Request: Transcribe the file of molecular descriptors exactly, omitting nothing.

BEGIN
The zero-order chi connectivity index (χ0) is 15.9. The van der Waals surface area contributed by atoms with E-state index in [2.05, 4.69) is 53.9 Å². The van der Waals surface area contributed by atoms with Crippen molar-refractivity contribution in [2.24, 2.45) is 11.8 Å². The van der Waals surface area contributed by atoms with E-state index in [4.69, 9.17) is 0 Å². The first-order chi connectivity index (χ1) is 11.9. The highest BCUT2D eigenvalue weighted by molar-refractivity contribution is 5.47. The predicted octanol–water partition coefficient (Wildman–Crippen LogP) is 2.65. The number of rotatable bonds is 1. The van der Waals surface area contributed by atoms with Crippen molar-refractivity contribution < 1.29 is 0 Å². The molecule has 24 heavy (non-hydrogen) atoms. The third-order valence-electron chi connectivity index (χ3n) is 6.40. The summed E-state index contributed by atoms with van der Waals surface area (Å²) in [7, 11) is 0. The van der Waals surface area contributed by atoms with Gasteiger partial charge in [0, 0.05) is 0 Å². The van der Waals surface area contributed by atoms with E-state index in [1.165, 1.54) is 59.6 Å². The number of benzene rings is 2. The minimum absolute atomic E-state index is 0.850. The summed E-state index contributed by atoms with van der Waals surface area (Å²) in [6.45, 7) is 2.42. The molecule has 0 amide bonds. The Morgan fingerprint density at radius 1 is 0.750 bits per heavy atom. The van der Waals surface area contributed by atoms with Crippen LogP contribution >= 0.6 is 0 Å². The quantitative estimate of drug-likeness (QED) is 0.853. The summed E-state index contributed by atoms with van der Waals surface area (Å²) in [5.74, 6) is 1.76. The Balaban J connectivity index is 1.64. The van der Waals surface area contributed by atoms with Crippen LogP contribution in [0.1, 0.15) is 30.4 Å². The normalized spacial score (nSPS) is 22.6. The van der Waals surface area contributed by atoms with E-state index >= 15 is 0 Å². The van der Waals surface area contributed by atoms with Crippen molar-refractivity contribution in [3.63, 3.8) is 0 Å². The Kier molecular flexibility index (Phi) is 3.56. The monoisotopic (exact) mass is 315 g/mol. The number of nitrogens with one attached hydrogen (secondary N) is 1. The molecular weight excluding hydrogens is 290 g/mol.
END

The zero-order chi connectivity index (χ0) is 15.9. The van der Waals surface area contributed by atoms with E-state index in [2.05, 4.69) is 53.9 Å². The van der Waals surface area contributed by atoms with Crippen molar-refractivity contribution in [2.24, 2.45) is 11.8 Å². The van der Waals surface area contributed by atoms with E-state index in [4.69, 9.17) is 0 Å². The first-order chi connectivity index (χ1) is 11.9. The highest BCUT2D eigenvalue weighted by molar-refractivity contribution is 5.47. The predicted octanol–water partition coefficient (Wildman–Crippen LogP) is 2.65. The number of rotatable bonds is 1. The van der Waals surface area contributed by atoms with Crippen molar-refractivity contribution < 1.29 is 0 Å². The molecule has 24 heavy (non-hydrogen) atoms. The third-order valence-electron chi connectivity index (χ3n) is 6.40. The summed E-state index contributed by atoms with van der Waals surface area (Å²) in [7, 11) is 0. The van der Waals surface area contributed by atoms with Gasteiger partial charge in [0, 0.05) is 0 Å². The van der Waals surface area contributed by atoms with E-state index in [1.165, 1.54) is 59.6 Å². The number of benzene rings is 2. The minimum absolute atomic E-state index is 0.850. The summed E-state index contributed by atoms with van der Waals surface area (Å²) in [6.45, 7) is 2.42. The molecule has 0 amide bonds. The Morgan fingerprint density at radius 1 is 0.750 bits per heavy atom. The van der Waals surface area contributed by atoms with Crippen LogP contribution >= 0.6 is 0 Å². The quantitative estimate of drug-likeness (QED) is 0.853. The summed E-state index contributed by atoms with van der Waals surface area (Å²) in [5.74, 6) is 1.76. The Balaban J connectivity index is 1.64. The van der Waals surface area contributed by atoms with Crippen LogP contribution in [0.1, 0.15) is 30.4 Å². The normalized spacial score (nSPS) is 22.6. The van der Waals surface area contributed by atoms with E-state index >= 15 is 0 Å². The van der Waals surface area contributed by atoms with Crippen molar-refractivity contribution in [3.63, 3.8) is 0 Å². The Kier molecular flexibility index (Phi) is 3.56. The monoisotopic (exact) mass is 315 g/mol. The number of nitrogens with one attached hydrogen (secondary N) is 1. The molecular weight excluding hydrogens is 290 g/mol.